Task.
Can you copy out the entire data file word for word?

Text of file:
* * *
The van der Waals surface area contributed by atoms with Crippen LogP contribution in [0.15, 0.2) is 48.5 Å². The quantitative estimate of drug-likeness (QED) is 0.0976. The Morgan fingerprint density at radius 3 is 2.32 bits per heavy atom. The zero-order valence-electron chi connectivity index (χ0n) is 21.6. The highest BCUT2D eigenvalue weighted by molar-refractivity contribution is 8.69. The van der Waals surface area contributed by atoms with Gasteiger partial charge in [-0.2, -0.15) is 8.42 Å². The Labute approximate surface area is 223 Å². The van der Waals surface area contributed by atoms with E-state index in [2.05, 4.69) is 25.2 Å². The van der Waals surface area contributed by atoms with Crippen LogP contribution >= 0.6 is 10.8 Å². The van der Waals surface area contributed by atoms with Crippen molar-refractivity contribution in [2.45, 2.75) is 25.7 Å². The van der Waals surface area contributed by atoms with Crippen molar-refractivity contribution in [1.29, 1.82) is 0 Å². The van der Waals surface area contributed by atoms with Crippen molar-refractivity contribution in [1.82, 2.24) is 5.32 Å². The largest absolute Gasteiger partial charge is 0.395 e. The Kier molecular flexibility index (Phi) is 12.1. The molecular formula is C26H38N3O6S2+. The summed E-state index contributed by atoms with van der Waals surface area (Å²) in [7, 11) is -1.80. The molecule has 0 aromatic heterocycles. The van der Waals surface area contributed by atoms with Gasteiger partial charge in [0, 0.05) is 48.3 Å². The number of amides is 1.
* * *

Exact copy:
The van der Waals surface area contributed by atoms with Crippen LogP contribution in [0.15, 0.2) is 48.5 Å². The quantitative estimate of drug-likeness (QED) is 0.0976. The Morgan fingerprint density at radius 3 is 2.32 bits per heavy atom. The zero-order valence-electron chi connectivity index (χ0n) is 21.6. The highest BCUT2D eigenvalue weighted by molar-refractivity contribution is 8.69. The van der Waals surface area contributed by atoms with Gasteiger partial charge in [-0.2, -0.15) is 8.42 Å². The Labute approximate surface area is 223 Å². The van der Waals surface area contributed by atoms with E-state index in [2.05, 4.69) is 25.2 Å². The van der Waals surface area contributed by atoms with Crippen LogP contribution >= 0.6 is 10.8 Å². The van der Waals surface area contributed by atoms with Crippen molar-refractivity contribution in [2.45, 2.75) is 25.7 Å². The van der Waals surface area contributed by atoms with Crippen molar-refractivity contribution in [1.29, 1.82) is 0 Å². The van der Waals surface area contributed by atoms with Crippen molar-refractivity contribution in [1.82, 2.24) is 5.32 Å². The largest absolute Gasteiger partial charge is 0.395 e. The Kier molecular flexibility index (Phi) is 12.1. The molecular formula is C26H38N3O6S2+. The summed E-state index contributed by atoms with van der Waals surface area (Å²) in [7, 11) is -1.80. The molecule has 0 aromatic heterocycles. The van der Waals surface area contributed by atoms with Gasteiger partial charge in [0, 0.05) is 48.3 Å². The number of amides is 1.